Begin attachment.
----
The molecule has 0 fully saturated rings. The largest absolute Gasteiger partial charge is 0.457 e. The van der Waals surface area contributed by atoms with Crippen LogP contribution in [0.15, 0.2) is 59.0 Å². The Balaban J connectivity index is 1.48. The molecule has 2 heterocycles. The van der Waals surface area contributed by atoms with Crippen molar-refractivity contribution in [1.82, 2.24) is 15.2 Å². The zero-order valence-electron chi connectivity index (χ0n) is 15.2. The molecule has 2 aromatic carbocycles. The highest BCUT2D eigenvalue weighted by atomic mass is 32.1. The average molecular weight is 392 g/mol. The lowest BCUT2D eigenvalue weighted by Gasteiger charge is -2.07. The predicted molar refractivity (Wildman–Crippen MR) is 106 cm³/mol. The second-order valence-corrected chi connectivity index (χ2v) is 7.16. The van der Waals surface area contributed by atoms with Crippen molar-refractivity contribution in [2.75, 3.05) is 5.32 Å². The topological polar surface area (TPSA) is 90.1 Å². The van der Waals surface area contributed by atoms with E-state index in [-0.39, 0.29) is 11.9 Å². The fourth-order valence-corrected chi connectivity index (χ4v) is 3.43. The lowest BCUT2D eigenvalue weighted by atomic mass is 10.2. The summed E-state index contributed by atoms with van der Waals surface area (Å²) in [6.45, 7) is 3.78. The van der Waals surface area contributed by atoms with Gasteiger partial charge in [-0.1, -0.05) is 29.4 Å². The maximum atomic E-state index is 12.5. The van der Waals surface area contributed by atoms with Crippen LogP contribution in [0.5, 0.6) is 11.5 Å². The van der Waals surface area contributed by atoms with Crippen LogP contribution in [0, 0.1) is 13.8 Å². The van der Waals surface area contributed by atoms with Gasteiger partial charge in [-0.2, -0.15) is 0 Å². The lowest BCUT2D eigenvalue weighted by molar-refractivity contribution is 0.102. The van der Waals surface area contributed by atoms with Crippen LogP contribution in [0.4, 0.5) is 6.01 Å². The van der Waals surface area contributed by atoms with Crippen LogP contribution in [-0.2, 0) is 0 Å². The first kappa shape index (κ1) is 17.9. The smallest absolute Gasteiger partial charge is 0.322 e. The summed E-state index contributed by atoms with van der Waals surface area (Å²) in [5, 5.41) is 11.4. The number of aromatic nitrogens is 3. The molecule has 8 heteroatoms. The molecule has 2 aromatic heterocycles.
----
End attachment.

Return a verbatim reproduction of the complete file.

The molecule has 0 fully saturated rings. The largest absolute Gasteiger partial charge is 0.457 e. The van der Waals surface area contributed by atoms with Crippen LogP contribution in [0.15, 0.2) is 59.0 Å². The Balaban J connectivity index is 1.48. The molecule has 2 heterocycles. The van der Waals surface area contributed by atoms with Crippen molar-refractivity contribution in [1.82, 2.24) is 15.2 Å². The zero-order valence-electron chi connectivity index (χ0n) is 15.2. The molecule has 2 aromatic carbocycles. The highest BCUT2D eigenvalue weighted by atomic mass is 32.1. The average molecular weight is 392 g/mol. The lowest BCUT2D eigenvalue weighted by Gasteiger charge is -2.07. The predicted molar refractivity (Wildman–Crippen MR) is 106 cm³/mol. The second-order valence-corrected chi connectivity index (χ2v) is 7.16. The van der Waals surface area contributed by atoms with Crippen molar-refractivity contribution in [2.75, 3.05) is 5.32 Å². The topological polar surface area (TPSA) is 90.1 Å². The van der Waals surface area contributed by atoms with E-state index in [-0.39, 0.29) is 11.9 Å². The fourth-order valence-corrected chi connectivity index (χ4v) is 3.43. The lowest BCUT2D eigenvalue weighted by atomic mass is 10.2. The summed E-state index contributed by atoms with van der Waals surface area (Å²) in [6.45, 7) is 3.78. The van der Waals surface area contributed by atoms with Gasteiger partial charge in [-0.1, -0.05) is 29.4 Å². The maximum atomic E-state index is 12.5. The van der Waals surface area contributed by atoms with Crippen LogP contribution in [0.5, 0.6) is 11.5 Å². The van der Waals surface area contributed by atoms with Crippen LogP contribution in [0, 0.1) is 13.8 Å². The van der Waals surface area contributed by atoms with Gasteiger partial charge in [-0.2, -0.15) is 0 Å². The lowest BCUT2D eigenvalue weighted by molar-refractivity contribution is 0.102. The van der Waals surface area contributed by atoms with Crippen LogP contribution in [0.4, 0.5) is 6.01 Å². The van der Waals surface area contributed by atoms with Crippen LogP contribution in [-0.2, 0) is 0 Å². The first kappa shape index (κ1) is 17.9. The smallest absolute Gasteiger partial charge is 0.322 e. The summed E-state index contributed by atoms with van der Waals surface area (Å²) in [5, 5.41) is 11.4. The number of aromatic nitrogens is 3. The molecule has 8 heteroatoms. The molecule has 2 aromatic heterocycles.